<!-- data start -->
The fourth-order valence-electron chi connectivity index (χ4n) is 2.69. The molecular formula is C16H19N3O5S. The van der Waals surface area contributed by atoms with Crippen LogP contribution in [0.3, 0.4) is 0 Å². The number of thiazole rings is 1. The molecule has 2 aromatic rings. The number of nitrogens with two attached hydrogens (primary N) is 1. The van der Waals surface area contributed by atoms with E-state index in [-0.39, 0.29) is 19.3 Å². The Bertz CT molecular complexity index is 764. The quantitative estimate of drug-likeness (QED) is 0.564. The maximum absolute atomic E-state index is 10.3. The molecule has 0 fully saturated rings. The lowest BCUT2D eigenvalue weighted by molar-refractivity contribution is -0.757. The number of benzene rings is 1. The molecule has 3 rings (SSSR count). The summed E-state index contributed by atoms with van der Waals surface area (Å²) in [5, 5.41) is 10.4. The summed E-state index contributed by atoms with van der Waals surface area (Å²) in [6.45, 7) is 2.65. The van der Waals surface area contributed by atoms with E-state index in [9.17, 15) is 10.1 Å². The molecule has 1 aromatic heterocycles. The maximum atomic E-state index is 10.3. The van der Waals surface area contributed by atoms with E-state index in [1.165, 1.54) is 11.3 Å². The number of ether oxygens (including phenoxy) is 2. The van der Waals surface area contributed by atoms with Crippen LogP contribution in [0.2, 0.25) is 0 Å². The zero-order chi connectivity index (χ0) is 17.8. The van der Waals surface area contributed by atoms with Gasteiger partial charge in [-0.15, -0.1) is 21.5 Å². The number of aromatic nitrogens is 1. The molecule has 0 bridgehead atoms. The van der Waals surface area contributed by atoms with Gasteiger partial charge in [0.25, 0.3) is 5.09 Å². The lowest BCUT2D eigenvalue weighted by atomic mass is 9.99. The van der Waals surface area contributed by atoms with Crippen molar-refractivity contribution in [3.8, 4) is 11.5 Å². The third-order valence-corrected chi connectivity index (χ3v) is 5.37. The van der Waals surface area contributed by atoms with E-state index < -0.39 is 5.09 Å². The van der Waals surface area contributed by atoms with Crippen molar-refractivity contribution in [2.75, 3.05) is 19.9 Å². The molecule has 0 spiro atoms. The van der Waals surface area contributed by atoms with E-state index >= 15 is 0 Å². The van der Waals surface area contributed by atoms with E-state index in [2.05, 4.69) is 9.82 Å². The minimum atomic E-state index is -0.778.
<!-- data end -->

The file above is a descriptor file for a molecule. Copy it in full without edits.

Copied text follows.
The fourth-order valence-electron chi connectivity index (χ4n) is 2.69. The molecular formula is C16H19N3O5S. The van der Waals surface area contributed by atoms with Crippen LogP contribution in [0.3, 0.4) is 0 Å². The number of thiazole rings is 1. The molecule has 2 aromatic rings. The number of nitrogens with two attached hydrogens (primary N) is 1. The van der Waals surface area contributed by atoms with E-state index in [-0.39, 0.29) is 19.3 Å². The Bertz CT molecular complexity index is 764. The quantitative estimate of drug-likeness (QED) is 0.564. The maximum absolute atomic E-state index is 10.3. The molecule has 0 fully saturated rings. The lowest BCUT2D eigenvalue weighted by molar-refractivity contribution is -0.757. The number of benzene rings is 1. The molecule has 3 rings (SSSR count). The summed E-state index contributed by atoms with van der Waals surface area (Å²) in [5, 5.41) is 10.4. The summed E-state index contributed by atoms with van der Waals surface area (Å²) in [6.45, 7) is 2.65. The van der Waals surface area contributed by atoms with E-state index in [9.17, 15) is 10.1 Å². The molecule has 1 aromatic heterocycles. The maximum atomic E-state index is 10.3. The van der Waals surface area contributed by atoms with E-state index in [1.165, 1.54) is 11.3 Å². The number of ether oxygens (including phenoxy) is 2. The van der Waals surface area contributed by atoms with Crippen LogP contribution in [0.2, 0.25) is 0 Å². The zero-order chi connectivity index (χ0) is 17.8. The van der Waals surface area contributed by atoms with Gasteiger partial charge in [-0.15, -0.1) is 21.5 Å². The number of aromatic nitrogens is 1. The molecule has 0 bridgehead atoms. The van der Waals surface area contributed by atoms with Gasteiger partial charge in [0.25, 0.3) is 5.09 Å². The lowest BCUT2D eigenvalue weighted by atomic mass is 9.99. The van der Waals surface area contributed by atoms with Crippen molar-refractivity contribution in [3.8, 4) is 11.5 Å². The third-order valence-corrected chi connectivity index (χ3v) is 5.37. The van der Waals surface area contributed by atoms with E-state index < -0.39 is 5.09 Å². The van der Waals surface area contributed by atoms with Crippen molar-refractivity contribution in [2.75, 3.05) is 19.9 Å². The molecule has 0 spiro atoms. The van der Waals surface area contributed by atoms with E-state index >= 15 is 0 Å². The van der Waals surface area contributed by atoms with E-state index in [2.05, 4.69) is 9.82 Å². The minimum atomic E-state index is -0.778.